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The Katzwer’s Out of the Bag: High time for the Olympics to honor murdered Israeli athletes

Published: April 27, 2012
Section: Opinions


The Olympic Games have served since the late 1800s as a meeting ground for countries, a place where they can put aside conflict, differences and all the other things that drive wedges between nations. Rather than use the competition at the Olympics as an excuse for hatred and intolerance, the athletes, coaches, trainers and so on come together in brotherhood. For example, in 2008, when Nino Salukvadze of Georgia won the bronze medal in the 10-meter air pistol competition, she embraced silver-winner Natalia Paderina on the medal podium, despite the fighting between their countries.

The Olympics rarely let politics interfere with the games, although sometimes the International Olympic Committee (IOC) had to make concessions. Most notably, the 1916 games were canceled due to World War I and the 1940 and 1944 games were canceled due to World War II. The IOC, not wanting to disrupt the games, even continued the 1972 Munich games after 11 Israeli competitors were murdered. They held a short memorial service and then refused to mention it again.

While we cannot go back in time and yell at the IOC for continuing the games so quickly, we can hold them responsible for their refusal to hold a minute of silence in memory of those 11 Israeli athletes and coaches who were murdered. Ankie Spitzer, the wife of murdered fencing coach Andrei Spitzer, has been trying for the past 40 years to get the IOC to hold a minute of silence in memory of those who died. The IOC has done nothing, not even deigning to respond to her.

For those of you unfamiliar with the “Munich massacre” (or who have never seen the Eric Bana movie “Munich”), at 4:30 a.m. on Sept. 5, 1972, eight men with the Palestinian terrorist group Black September entered the Olympic Village, went to the Israeli team’s lodgings and took hostages. When it had all ended on Sept. 6, six terrorists were dead and all 11 Israelis taken hostage were dead.

The response from the IOC was dismal. They held a memorial ceremony on Sept. 6 during which IOC President Avery Brundage said little about the murdered athletes and instead chose to discuss the strength of the games and defend the IOC’s decision not to allow Rhodesia to compete. The remaining Israeli team members who had not been taken hostage returned home. The teams from Egypt, the Philippines and Algeria left as well as did some members of the Dutch and Norwegian teams. Nevertheless, the games continued with startling alacrity. Dutch distance runner Jos Hermens said, “You give a party, and someone is killed at the party, you don’t continue the party. I’m going home.”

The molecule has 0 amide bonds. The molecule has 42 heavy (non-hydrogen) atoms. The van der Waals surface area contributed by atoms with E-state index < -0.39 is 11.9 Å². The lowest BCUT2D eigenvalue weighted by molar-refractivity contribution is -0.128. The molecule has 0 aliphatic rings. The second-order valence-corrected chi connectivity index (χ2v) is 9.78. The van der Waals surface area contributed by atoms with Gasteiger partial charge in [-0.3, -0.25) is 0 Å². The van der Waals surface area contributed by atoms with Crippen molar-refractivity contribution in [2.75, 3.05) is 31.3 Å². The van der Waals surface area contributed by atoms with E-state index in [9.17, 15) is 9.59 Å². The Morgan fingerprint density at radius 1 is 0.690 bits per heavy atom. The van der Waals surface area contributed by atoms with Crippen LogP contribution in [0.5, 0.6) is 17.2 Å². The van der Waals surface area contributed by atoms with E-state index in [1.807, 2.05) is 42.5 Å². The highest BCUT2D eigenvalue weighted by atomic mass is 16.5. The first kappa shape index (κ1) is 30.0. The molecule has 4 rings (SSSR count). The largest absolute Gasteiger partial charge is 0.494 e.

Continuing their trend of trying to sweep the Munich massacre under the carpet, the IOC has been ignoring Ankie Spitzer for the past 40 years as she has tried to get the IOC to hold a minute of silence. Spitzer, with help from the Rockland JCC in New York, has created a petition on change.org to send to the IOC asking for a minute of silence at the Olympics in London this summer, which marks the attack’s 40-year anniversary.

In the petition, Spitzer reminds people that “these men were sons; fathers; uncles; brothers; friends; teammates; athletes. They came to Munich in 1972 to play as athletes in the Olympics; they came in peace and went home in coffins.”

Spitzer is not asking for the IOC to take the blame for what happened or to force the IOC to make a broad statement denouncing the movement responsible for the deaths. All she wants is one minute of silence to honor those who died, one minute of acknowledgement. “Silence is a fitting tribute for athletes who lost their lives on the Olympic stage. Silence contains no statements, assumptions or beliefs and requires no understanding of language to interpret,” Spitzer wrote in the petition.

As beautiful as this sentiment is, the IOC has yet to respond. As of press time, the petition had reached 16,000 signatures. That is a lot but it is not enough. It is shameful that the Olympic Games have never held a moment of silence for Munich 11.

It does not matter what your political ideology is: Any reasonable person knows that these attacks were brutal, immoral and unforgivable. King Hussein of Jordan spoke out against the actions of Black September, calling their actions a “savage crime against civilization … perpetrated by sick minds.” Even if you believe that the Israelis have greatly mistreated the Palestinians, that does not excuse the murder of innocent men. These men went to Munich to show their pride in their country and themselves and to join with other athletes in peace. They went to Munich to engage in an international tournament and to put aside differences. They did not go there to make a political statement or to harm anyone. They did not go there to be murdered.

And yet, the IOC has never fully recognized the brutality of this attack and it is time they did. They may be 40 years late but late is better than never.

The men who died at the 1972 Summer Olympics in Munich deserve their minute of silence and deserve to be remembered—not as the murder victims of Black September—but as decent men who engaged in an international competition to show brotherhood with their fellow man.